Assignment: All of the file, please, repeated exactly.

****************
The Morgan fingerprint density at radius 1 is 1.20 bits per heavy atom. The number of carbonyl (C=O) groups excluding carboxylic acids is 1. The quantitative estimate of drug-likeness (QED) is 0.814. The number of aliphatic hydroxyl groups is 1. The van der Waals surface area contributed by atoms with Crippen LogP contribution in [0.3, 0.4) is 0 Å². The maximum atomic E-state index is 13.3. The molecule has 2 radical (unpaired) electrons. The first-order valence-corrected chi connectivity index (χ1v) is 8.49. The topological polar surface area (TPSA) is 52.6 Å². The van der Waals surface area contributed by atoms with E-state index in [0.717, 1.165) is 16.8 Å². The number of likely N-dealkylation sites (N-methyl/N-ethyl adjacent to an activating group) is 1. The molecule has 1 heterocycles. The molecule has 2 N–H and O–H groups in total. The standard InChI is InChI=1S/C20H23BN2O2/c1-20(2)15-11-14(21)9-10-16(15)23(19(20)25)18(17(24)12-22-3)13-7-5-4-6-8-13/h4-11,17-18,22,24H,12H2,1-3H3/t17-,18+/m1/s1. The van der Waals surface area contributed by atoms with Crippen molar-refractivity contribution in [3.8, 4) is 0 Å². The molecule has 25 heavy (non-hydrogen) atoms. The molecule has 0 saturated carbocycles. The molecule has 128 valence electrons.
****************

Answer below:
The Morgan fingerprint density at radius 1 is 1.20 bits per heavy atom. The number of carbonyl (C=O) groups excluding carboxylic acids is 1. The quantitative estimate of drug-likeness (QED) is 0.814. The number of aliphatic hydroxyl groups is 1. The van der Waals surface area contributed by atoms with Crippen LogP contribution in [0.3, 0.4) is 0 Å². The maximum atomic E-state index is 13.3. The molecule has 2 radical (unpaired) electrons. The first-order valence-corrected chi connectivity index (χ1v) is 8.49. The topological polar surface area (TPSA) is 52.6 Å². The van der Waals surface area contributed by atoms with E-state index in [0.717, 1.165) is 16.8 Å². The number of likely N-dealkylation sites (N-methyl/N-ethyl adjacent to an activating group) is 1. The molecule has 1 heterocycles. The molecule has 2 N–H and O–H groups in total. The standard InChI is InChI=1S/C20H23BN2O2/c1-20(2)15-11-14(21)9-10-16(15)23(19(20)25)18(17(24)12-22-3)13-7-5-4-6-8-13/h4-11,17-18,22,24H,12H2,1-3H3/t17-,18+/m1/s1. The van der Waals surface area contributed by atoms with Crippen molar-refractivity contribution in [3.8, 4) is 0 Å². The molecule has 25 heavy (non-hydrogen) atoms. The molecule has 0 saturated carbocycles. The molecule has 128 valence electrons.